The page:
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The importance of archives

By GeoConnexion - 29th April 2021 - 10:14

Seppe Cassettari argues that by learning and applying lessons from the past, we can help future generations avoid the need to re-invent the wheel

During WWII, some three million tonnes of ordnance were dropped on targets in the UK and mainland Europe. Best estimates are that one in six bombs, shells and missiles failed to explode, with some 7,500 remaining undiscovered in Britain alone. These are known as EROW or Explosive Remnants of War.

The problem is worse in mainland Europe with, perhaps, half a million munitions of all types still to be found. If you add in those that are constantly being dug up on the battlefields of the First World War, it’s a huge, if little-known problem, with ageing fuse mechanisms adding to the chance of a spontaneous explosion.

Delay and disruption

The impact of unexpectedly unearthing a bomb or shell can be huge. It can bring construction work to a standstill and take days to defuse and remove. Local residents often have to be evacuated and the ensuing delay and disruption is always costly. Chris Going, Senior Analyst at The GeoInformation Group, a Verisk Analytics business, recently estimated the cost of a single incident at between €140,000 and 200,000.

One of the real issues is that many munitions were dropped far from their targets and whose whereabouts were unknown. As those in charge of planning RAF raids could not rely on post-event images captured by Photo Reconnaissance Units (PRUs), cameras were installed in the bombers themselves. These captured imagery over the drop zone to help assess where the munitions went. With most RAF raids being conducted at night, plots of light points were made post-raid to support the analysis.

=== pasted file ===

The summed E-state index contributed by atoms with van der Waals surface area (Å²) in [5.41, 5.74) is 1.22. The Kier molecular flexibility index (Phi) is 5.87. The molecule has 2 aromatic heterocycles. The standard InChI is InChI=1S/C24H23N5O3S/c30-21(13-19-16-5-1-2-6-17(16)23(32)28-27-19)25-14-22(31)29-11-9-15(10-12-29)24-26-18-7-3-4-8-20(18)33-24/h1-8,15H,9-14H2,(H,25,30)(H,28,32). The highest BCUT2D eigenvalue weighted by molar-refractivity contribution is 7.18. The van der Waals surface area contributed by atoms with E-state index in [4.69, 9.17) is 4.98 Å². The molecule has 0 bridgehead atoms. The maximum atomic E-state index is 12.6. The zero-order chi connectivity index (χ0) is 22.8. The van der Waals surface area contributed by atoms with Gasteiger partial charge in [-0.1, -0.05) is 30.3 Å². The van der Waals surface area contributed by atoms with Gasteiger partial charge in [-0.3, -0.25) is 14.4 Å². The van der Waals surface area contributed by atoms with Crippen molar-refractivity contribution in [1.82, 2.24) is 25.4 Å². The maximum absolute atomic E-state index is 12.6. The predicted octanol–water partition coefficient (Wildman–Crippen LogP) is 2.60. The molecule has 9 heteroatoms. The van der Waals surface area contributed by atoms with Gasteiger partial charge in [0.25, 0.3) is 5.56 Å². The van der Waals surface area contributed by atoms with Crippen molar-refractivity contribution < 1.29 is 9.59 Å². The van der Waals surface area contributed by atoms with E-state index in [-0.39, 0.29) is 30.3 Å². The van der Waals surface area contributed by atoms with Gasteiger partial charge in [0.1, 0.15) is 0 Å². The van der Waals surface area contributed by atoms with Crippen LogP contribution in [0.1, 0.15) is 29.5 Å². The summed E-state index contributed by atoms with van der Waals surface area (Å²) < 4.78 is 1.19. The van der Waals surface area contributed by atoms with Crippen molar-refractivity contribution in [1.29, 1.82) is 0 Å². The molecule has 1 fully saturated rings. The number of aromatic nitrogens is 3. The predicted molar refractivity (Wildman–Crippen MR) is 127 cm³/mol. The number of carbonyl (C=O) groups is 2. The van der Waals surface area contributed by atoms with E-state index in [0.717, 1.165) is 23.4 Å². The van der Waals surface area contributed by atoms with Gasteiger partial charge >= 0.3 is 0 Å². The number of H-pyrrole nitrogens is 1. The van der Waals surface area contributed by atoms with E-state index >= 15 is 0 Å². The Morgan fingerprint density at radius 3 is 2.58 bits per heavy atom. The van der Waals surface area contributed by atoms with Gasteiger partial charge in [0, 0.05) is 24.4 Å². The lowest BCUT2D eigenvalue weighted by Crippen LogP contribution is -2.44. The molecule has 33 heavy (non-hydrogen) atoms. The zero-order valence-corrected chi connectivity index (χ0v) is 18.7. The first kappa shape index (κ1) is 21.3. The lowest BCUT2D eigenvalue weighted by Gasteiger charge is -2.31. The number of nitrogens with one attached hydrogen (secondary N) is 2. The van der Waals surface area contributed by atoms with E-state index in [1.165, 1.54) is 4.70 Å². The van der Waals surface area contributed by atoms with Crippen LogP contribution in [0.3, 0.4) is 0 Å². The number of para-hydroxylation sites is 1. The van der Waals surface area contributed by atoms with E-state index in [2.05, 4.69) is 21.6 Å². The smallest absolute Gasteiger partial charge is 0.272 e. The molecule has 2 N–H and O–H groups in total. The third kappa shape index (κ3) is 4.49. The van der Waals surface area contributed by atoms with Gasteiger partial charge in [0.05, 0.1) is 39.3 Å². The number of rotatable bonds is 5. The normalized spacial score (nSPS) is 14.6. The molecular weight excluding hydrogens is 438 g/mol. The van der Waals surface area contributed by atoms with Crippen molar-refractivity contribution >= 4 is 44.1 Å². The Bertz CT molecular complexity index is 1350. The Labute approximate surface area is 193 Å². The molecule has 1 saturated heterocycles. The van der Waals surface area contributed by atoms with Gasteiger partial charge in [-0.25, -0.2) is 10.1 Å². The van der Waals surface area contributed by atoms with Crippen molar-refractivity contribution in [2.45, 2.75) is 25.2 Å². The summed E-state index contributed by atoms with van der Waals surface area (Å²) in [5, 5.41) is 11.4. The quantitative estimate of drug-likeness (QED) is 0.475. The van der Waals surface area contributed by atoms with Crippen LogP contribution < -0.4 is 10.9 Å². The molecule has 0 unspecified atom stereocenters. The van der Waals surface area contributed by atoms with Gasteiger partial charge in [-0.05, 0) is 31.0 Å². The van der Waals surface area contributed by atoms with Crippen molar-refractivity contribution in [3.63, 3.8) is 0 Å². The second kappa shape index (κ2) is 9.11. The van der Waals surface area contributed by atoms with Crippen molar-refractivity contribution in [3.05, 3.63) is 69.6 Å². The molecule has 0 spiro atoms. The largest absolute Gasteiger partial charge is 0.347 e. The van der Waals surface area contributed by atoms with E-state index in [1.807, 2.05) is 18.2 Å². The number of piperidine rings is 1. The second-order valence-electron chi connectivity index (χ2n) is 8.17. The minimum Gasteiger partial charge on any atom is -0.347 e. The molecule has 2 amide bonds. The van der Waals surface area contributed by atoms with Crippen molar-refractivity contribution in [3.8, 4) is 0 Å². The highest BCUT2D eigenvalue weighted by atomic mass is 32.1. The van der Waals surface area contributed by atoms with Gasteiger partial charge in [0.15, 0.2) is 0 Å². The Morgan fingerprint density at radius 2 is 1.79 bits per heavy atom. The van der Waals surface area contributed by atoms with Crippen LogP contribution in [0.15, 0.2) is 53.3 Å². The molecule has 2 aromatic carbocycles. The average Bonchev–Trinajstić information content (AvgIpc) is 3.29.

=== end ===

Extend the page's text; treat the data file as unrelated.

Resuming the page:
A recent project (the Bomber Command Database or BCD project) has unearthed a collection of these plots and is turning them into a GIS database to identify areas where EROW may still exist in Germany. Given that nearly 7,000 raids were conducted by the RAF on German targets, there are probably thousands of plots, filed away in the National Archives at Kew or elsewhere.

Who would have thought that these plots would still have anything other than historical value 65 years after the event? And this is the point: we can’t predict when or how information may be of use in the future. In the example given, it has a real health and safety implication, not to mention huge economic value. It surely makes the case for a more systematic collection of the voluminous data we currently collect.

While we have laws that require published material to be lodged with one of the five national copyright libraries, many GIS databases and the maps generated from them are ephemeral in nature and are never preserved for a future generation to access.

A great idea at the time

I remember back in the 1990s there was a big push to have data providers/publishers collect metadata about their databases and maps. The requirements were somewhat demanding and placed a significant overhead on those that signed up. It inevitably fell by the wayside, being an initiative that seemed a great idea at the time, but lacked immediate relevance (and here I apologise to those who are still keeping the faith and adding metadata to everything they publish).

The same is true of archiving. There have been initiatives to ensure that copies of key databases or digital maps are lodged with the national archives, but problems of storage and access meant that little was achieved in any systematic or comprehensive way.

If you accept that the past is often a window onto the future, by not archiving GIS databases and the tremendous maps and analyses they offer, we lose a perspective from our time that might inform and support future needs. It would be a shame if, for lack of a considered approach to archiving, we condemn future generations to re-invent much of what we have laboured so hard to create.

Dr. Seppe Cassettari is a GIS professional, with more than 25 years’ experience in developing and applying geospatial technologies in the public, private and educational sectors. He was most recently CEO of The Geoinformation Group (now Verisk’s Geomni UK business)

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